Residents and councillors in St Neots have contacted The Hunts Post to raise their concerns about the future of a plot of land which is being auctioned at the end of the month.
The lot has been divided into 10 parcels of land which are situated on a tree-lined path in the area to the west of Crosshall School. The sale notice includes various access roads around Wordsworth Avenue and Gainsborough Avenue as well as grass verges, footpaths and other open land.
The land is owned by a building firm and is being auctioned by Emson Auctioneers next Tuesday (October 30).
The auctioneers have confirmed that it is not being sold as development land and has a nil reserve at the auction to reflect this.
“This was part of a larger portfolio belonging to our client who wants to sell it on,” said a spokesman for Emson.
“It is not being sold as development land, but that’s not to say that the local authority could make a different decision in the future once it has been acquired by someone else. There are never any guarantees.”
Nearby residents and local councillors originally believed the land was owned by Huntingdonshire District Council (HDC) as the authority has been maintaining the area for several decades.
Those living nearby were alerted to the sale when leaflets advising them about the auction were distributed to homes, and they still have concerns about the future of the land once it has been sold.
Robert Humphrey said: “Local residents are shaken at the thought of these lovely green spaces being lost to the community. Generations of school children have walked safely along the footpath to Crosshall School. The greens have been a safe haven for children to play and even for dog owners to stroll through.
“There is even a cherry tree that bears fruit as well as oaks and other mature trees. It would be a disgrace if it was allowed for any development to take place here and the local residents would do all possible to prevent any building on the green space area.”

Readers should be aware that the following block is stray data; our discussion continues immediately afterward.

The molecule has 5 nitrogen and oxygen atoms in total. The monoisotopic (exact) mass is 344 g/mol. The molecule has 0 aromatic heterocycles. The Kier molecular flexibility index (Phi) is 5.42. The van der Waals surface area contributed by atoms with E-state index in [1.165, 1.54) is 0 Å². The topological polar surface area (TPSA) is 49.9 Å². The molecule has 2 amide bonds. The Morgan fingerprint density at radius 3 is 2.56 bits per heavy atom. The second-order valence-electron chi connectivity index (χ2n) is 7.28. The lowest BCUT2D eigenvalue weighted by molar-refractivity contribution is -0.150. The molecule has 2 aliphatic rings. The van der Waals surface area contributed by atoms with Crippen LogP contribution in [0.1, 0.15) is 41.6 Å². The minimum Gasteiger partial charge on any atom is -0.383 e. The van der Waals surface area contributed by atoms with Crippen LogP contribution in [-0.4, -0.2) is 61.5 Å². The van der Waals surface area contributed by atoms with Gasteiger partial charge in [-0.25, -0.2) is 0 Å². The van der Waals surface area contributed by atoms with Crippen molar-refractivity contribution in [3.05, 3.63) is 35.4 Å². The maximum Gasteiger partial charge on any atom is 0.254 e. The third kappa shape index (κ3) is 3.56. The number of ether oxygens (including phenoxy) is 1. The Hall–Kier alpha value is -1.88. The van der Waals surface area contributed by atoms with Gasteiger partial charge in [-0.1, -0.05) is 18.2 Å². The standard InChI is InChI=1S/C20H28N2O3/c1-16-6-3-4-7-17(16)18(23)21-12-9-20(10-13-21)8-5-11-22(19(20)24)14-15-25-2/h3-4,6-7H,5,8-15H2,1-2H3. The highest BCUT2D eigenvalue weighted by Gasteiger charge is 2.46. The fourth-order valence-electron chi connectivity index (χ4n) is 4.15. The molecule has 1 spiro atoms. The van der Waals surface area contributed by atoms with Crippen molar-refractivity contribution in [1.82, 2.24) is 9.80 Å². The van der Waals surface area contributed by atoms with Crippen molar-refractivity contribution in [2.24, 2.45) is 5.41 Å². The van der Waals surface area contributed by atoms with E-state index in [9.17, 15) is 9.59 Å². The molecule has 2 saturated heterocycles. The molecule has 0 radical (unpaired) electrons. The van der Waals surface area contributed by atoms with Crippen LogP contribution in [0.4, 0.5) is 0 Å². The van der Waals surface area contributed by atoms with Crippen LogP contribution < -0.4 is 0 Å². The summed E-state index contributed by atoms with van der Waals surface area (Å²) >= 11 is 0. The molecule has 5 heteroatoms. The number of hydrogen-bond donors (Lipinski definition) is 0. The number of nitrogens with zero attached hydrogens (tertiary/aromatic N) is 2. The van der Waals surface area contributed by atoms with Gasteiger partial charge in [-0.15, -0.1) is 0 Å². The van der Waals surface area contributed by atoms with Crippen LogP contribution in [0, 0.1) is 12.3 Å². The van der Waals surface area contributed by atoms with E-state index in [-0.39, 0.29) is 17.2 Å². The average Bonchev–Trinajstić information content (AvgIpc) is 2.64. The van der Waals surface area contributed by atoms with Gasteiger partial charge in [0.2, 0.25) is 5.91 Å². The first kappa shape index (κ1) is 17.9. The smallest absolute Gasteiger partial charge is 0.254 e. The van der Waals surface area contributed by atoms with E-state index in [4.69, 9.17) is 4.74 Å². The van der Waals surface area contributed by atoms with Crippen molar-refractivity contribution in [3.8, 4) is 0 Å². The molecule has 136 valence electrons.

St Neots mayor, Councillor Barry Chapman believes historically there was some confusion about who owned the land and is calling on HDC and is calling on HDC and Cambridgeshire County Council to acquire the land to prevent future development.
He said: “Whether the play areas, green open spaces, footpaths, landscaping and possibly some roads were transferred to council ownership, or if this was simply missed during the period of chaotic local government re-organisation is currently unclear.
“However, both the county council and HDC seem to have acted as the freehold owners and legal representatives of the 1,000, plus current homeowners and their predecessors. I believe both councils need to urgently acquire the freehold of the land which they have been maintaining and acting as freeholders of since 1972.”
A meeting of St Neots Town Council, held last week, included a large number of people who live close to the land and wanted to raise their concerns about possible development. The town council has sent a notice to the building company under section 274 of the Local Government Act 1972 to attempt to acquire the freehold. The council has not yet received a reply and will now need to proceed with a section 275 notice initiating the process of compulsory purchase. A Town Green Order is also in progress to permanently protect and preserve green open spaces. More than 130 witness evidence statements have been handed in to support the application.